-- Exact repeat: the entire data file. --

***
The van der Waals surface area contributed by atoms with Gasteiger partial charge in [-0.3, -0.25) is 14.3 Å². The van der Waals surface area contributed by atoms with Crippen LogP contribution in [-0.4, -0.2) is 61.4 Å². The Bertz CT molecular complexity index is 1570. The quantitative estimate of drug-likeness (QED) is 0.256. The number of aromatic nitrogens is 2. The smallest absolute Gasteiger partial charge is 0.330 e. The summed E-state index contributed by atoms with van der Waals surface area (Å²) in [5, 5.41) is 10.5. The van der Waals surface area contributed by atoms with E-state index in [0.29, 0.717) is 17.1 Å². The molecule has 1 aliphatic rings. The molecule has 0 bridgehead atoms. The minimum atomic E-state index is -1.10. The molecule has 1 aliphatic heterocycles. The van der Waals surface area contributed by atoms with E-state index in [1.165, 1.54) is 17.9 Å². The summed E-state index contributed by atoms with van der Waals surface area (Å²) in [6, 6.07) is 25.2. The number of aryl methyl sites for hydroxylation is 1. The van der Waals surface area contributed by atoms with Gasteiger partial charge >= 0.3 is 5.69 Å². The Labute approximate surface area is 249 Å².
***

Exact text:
The van der Waals surface area contributed by atoms with Gasteiger partial charge in [-0.3, -0.25) is 14.3 Å². The van der Waals surface area contributed by atoms with Crippen LogP contribution in [-0.4, -0.2) is 61.4 Å². The Bertz CT molecular complexity index is 1570. The quantitative estimate of drug-likeness (QED) is 0.256. The number of aromatic nitrogens is 2. The smallest absolute Gasteiger partial charge is 0.330 e. The summed E-state index contributed by atoms with van der Waals surface area (Å²) in [5, 5.41) is 10.5. The van der Waals surface area contributed by atoms with E-state index in [0.29, 0.717) is 17.1 Å². The molecule has 1 aliphatic rings. The molecule has 0 bridgehead atoms. The minimum atomic E-state index is -1.10. The molecule has 1 aliphatic heterocycles. The van der Waals surface area contributed by atoms with E-state index in [1.165, 1.54) is 17.9 Å². The summed E-state index contributed by atoms with van der Waals surface area (Å²) in [6, 6.07) is 25.2. The number of aryl methyl sites for hydroxylation is 1. The van der Waals surface area contributed by atoms with Gasteiger partial charge >= 0.3 is 5.69 Å². The Labute approximate surface area is 249 Å².